TodayChristian.net posted a list of Ten Questions for Every Atheist. Since I count myself as one of the "every" and I'm far too snarky to leave rhetorical questions alone, I thought they would be interested in my responses. I'll tackle one a day, counting down from ten to one. I'll also be unpacking the questions so not only do I address them directly but also some of the hidden assumptions and fallacies behind them.
Before reading the answer, keep in mind that they have the rather absurd lead-in:
Some Questions Atheist Cannot Truly and Honestly REALLY Answer! Which leads to some interesting conclusions…
Someone out there imagines that no one ever thought to answer these, and I'm guessing from the general tone, they think they are unanswerable. So with my apologies for busting your bubble, here are honest answers:
10. If there is no God, then why does every society have a religion?
The implication is that the more people believe something, the more likely it is to be true. While this may occasionally be right, you've already thought of about half a dozen examples from human history of things that everybody knew to be true that turned out to be wrong. So I'll take it as self-evident for the moment that it's not that difficult for tremendous numbers of people to be wrong about something.
If I had to guess, and I am by no means a properly trained anthropologist or evolutionary psychologist, I would say that organized religion emerged, not because it offers any kind of survival advantage in and of itself, but rather because of the accidental overlap of other things which evolved for very understandable reasons. Those three things are:
a. respect for authority
A child that listens to its parents when they say "don't go playing near that high cliff or near that group of tigers" is more likely to survive than a child that says "screw you dad, I'm going to play where I want." So we can imagine a built in tendency to respect authority. This means that if someone in a position of authority adopted an idea which was incorrect (think of any of the eight zillion silly commandments in the Old Testament) then it will have a tendency to survive despite the fact that it's either a harmful or useless idea.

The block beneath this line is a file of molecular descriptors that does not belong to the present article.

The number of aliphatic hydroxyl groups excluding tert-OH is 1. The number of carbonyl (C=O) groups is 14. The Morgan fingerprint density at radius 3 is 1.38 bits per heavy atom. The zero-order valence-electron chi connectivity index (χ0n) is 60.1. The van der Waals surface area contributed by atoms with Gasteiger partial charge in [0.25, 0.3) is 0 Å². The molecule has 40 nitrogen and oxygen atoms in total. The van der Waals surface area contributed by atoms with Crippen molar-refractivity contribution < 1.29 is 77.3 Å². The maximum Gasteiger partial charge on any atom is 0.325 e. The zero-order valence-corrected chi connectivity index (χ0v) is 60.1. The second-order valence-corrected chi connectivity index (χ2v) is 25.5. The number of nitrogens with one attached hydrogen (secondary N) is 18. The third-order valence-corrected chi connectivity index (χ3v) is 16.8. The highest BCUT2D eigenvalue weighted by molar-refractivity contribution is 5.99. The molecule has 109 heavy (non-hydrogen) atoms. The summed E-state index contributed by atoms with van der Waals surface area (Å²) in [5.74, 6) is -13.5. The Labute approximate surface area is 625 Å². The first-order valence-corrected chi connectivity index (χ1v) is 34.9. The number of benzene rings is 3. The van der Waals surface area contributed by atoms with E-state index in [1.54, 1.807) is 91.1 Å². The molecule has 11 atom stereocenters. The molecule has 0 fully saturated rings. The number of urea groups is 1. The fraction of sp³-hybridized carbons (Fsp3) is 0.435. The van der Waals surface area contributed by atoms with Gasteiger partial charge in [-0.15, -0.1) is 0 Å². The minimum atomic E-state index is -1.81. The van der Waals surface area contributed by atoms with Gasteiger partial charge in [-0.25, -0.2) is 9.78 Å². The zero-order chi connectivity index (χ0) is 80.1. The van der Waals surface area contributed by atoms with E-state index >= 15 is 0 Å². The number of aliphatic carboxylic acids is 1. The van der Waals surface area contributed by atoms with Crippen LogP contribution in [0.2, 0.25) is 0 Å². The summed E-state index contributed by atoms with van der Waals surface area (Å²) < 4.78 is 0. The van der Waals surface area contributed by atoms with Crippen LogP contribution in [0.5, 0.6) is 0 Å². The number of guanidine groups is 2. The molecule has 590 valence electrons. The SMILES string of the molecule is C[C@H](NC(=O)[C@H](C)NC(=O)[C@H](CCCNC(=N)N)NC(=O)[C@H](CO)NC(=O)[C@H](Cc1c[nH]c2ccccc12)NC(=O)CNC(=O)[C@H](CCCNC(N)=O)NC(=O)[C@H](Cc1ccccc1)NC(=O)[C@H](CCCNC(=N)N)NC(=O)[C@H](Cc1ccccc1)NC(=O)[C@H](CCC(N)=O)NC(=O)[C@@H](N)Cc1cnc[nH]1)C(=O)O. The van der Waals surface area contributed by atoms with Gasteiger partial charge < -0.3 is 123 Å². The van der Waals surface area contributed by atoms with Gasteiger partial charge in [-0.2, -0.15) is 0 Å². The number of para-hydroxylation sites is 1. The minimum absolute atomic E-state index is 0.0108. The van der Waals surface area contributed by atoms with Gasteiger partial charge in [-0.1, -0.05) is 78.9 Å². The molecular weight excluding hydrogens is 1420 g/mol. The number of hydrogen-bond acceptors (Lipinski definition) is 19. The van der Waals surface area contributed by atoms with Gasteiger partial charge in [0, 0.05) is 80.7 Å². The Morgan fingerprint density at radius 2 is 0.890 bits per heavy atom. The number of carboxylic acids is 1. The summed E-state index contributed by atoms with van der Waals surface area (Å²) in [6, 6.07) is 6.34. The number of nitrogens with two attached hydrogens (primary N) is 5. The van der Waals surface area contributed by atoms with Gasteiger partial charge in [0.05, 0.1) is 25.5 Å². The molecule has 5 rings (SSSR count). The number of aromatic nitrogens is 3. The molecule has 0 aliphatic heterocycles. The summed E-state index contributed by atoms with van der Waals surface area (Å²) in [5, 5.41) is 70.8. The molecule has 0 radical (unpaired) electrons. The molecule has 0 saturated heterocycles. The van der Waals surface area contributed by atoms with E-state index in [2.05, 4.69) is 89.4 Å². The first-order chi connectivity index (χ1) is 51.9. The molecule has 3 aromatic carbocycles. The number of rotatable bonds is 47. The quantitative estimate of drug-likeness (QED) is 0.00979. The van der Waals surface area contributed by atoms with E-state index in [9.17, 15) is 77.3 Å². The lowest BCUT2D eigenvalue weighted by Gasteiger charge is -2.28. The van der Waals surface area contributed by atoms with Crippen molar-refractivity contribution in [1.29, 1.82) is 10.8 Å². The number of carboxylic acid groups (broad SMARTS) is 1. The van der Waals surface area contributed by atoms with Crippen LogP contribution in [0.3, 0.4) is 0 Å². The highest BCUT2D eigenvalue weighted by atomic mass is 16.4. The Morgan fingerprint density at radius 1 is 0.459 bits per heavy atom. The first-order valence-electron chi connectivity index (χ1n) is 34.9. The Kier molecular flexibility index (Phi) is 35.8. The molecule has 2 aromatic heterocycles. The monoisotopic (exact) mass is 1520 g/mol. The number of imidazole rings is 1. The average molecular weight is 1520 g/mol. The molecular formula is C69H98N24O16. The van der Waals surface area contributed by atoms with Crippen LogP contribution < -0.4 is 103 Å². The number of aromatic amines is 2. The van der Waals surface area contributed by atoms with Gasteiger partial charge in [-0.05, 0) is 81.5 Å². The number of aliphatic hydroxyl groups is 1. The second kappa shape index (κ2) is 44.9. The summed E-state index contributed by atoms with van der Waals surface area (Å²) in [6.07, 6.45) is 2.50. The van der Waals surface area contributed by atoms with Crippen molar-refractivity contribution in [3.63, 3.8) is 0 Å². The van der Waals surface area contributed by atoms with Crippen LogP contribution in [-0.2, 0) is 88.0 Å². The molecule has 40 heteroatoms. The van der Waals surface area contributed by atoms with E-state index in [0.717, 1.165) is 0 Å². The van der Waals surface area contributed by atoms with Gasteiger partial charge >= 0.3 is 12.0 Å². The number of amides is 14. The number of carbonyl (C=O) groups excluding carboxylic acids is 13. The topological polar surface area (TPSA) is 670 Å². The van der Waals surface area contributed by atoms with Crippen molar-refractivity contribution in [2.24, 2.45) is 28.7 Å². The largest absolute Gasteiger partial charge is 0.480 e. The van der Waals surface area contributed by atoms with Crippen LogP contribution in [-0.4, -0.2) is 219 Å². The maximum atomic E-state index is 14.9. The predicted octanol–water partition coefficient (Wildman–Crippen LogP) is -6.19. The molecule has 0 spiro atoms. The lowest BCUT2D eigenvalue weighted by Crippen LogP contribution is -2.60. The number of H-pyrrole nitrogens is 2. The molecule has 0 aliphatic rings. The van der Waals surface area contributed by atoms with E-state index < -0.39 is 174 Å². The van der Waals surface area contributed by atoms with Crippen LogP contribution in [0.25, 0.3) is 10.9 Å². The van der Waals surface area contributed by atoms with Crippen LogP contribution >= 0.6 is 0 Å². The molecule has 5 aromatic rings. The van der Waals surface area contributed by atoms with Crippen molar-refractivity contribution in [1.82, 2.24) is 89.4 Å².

b. an inability to distinguish correlation from causation
Everyone who walks into a statistics class needs to have it drilled in their head that correlation is not causation. Just because two things happen together, doesn't mean that one causes the other. You notice it hasn't rained in a while. You pray, and then the next day it rains. You assume that one caused the other even though we know that the weather just runs on its own sometimes raining, sometimes not and the thoughts that run through your head don't affect it at all. Being confused about correlation/causation is the natural state for the human mind.
c. the importance of not thinking too much
That may seems strange today, where quality of life is so high and we value thinking so much. There are many people who, when you think about it, are literally paid to sit around and thinking about things (and occasionally writing those thoughts down). Back when food and resources were scarce there wasn't a lot of time for simple thinking. The desire to sit down for long periods of time and figure out why the sun always seemed to rise and set at regular intervals or why it rained or why water never flowed uphill could very well be a threat to your survival. After all, it's rather easy to eat something that's just sitting there gazing at its own navel. So the ability to stop thinking, to take an answer and say "I suppose that's good enough for now" would have been beneficial. You can observe it today when you see the pressure people feel to jump to conclusions - to get an answer quickly - regardless of whether or not it's correct.
I believe that explains why a religion would originate, although there are probably several more forces at work than what I have outlined here. Now of course why do they survive when they're (at least in hindsight) no good for us?
Religion may be useless, but laws are certainly not. A society that gets together and figures out that it should discourage people from lying, stealing, killing, raping and listening to Justin Bieber is better off than one that doesn't. And it's probably also beneficial to centralize decision making, to chose some people to make certain decisions on behalf of the group because trying to reach universal consensus would just take too long. And so it's useful to codify those laws; write them down and make them official. Unfortunately, if you have some important people of the kind described above, they along with the useful laws, they might accidentally codify some of the nonsense along with it. This is why you see books like Leviticus and Deuteronomy which are a mix of useful rules, complete nonsense and pure evil*. The stupid stuff got recorded alongside the useful stuff and we're stuck with it.
Religion probably took what was a perfectly sensible attempt at early human government and co-opted it with a bunch of superstition.
Stay tuned for question nine tomorrow.
*I'll deal with morality in some more detail when I get to those questions.